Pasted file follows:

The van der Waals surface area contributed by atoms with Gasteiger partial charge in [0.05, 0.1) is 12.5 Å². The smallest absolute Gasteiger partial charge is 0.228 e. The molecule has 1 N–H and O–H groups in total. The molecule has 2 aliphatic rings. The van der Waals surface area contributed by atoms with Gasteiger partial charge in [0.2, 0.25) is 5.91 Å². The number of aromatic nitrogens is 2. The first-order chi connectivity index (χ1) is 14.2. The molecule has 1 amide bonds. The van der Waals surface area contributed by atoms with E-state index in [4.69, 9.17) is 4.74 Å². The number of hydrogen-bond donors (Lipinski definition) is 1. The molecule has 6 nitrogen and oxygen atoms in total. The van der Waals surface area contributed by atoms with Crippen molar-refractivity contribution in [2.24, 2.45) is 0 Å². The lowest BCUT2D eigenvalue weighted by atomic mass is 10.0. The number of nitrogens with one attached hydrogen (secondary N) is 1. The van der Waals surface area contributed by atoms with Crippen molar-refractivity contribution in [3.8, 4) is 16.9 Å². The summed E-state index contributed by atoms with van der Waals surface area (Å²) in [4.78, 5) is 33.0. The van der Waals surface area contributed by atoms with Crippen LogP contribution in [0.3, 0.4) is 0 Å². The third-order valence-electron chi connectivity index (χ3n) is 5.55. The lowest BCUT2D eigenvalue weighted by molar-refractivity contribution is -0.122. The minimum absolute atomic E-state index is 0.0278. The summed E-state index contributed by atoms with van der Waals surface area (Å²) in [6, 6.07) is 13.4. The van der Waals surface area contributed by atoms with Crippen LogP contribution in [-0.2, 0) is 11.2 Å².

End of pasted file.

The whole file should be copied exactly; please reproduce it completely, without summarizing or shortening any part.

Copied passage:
The van der Waals surface area contributed by atoms with Gasteiger partial charge in [0.05, 0.1) is 12.5 Å². The smallest absolute Gasteiger partial charge is 0.228 e. The molecule has 1 N–H and O–H groups in total. The molecule has 2 aliphatic rings. The van der Waals surface area contributed by atoms with Gasteiger partial charge in [0.2, 0.25) is 5.91 Å². The number of aromatic nitrogens is 2. The first-order chi connectivity index (χ1) is 14.2. The molecule has 1 amide bonds. The van der Waals surface area contributed by atoms with E-state index in [4.69, 9.17) is 4.74 Å². The number of hydrogen-bond donors (Lipinski definition) is 1. The molecule has 6 nitrogen and oxygen atoms in total. The van der Waals surface area contributed by atoms with Crippen molar-refractivity contribution in [2.24, 2.45) is 0 Å². The lowest BCUT2D eigenvalue weighted by atomic mass is 10.0. The number of nitrogens with one attached hydrogen (secondary N) is 1. The van der Waals surface area contributed by atoms with Crippen molar-refractivity contribution in [3.8, 4) is 16.9 Å². The summed E-state index contributed by atoms with van der Waals surface area (Å²) in [4.78, 5) is 33.0. The van der Waals surface area contributed by atoms with Crippen LogP contribution in [0.3, 0.4) is 0 Å². The third-order valence-electron chi connectivity index (χ3n) is 5.55. The lowest BCUT2D eigenvalue weighted by molar-refractivity contribution is -0.122. The minimum absolute atomic E-state index is 0.0278. The summed E-state index contributed by atoms with van der Waals surface area (Å²) in [6, 6.07) is 13.4. The van der Waals surface area contributed by atoms with Crippen LogP contribution in [-0.2, 0) is 11.2 Å².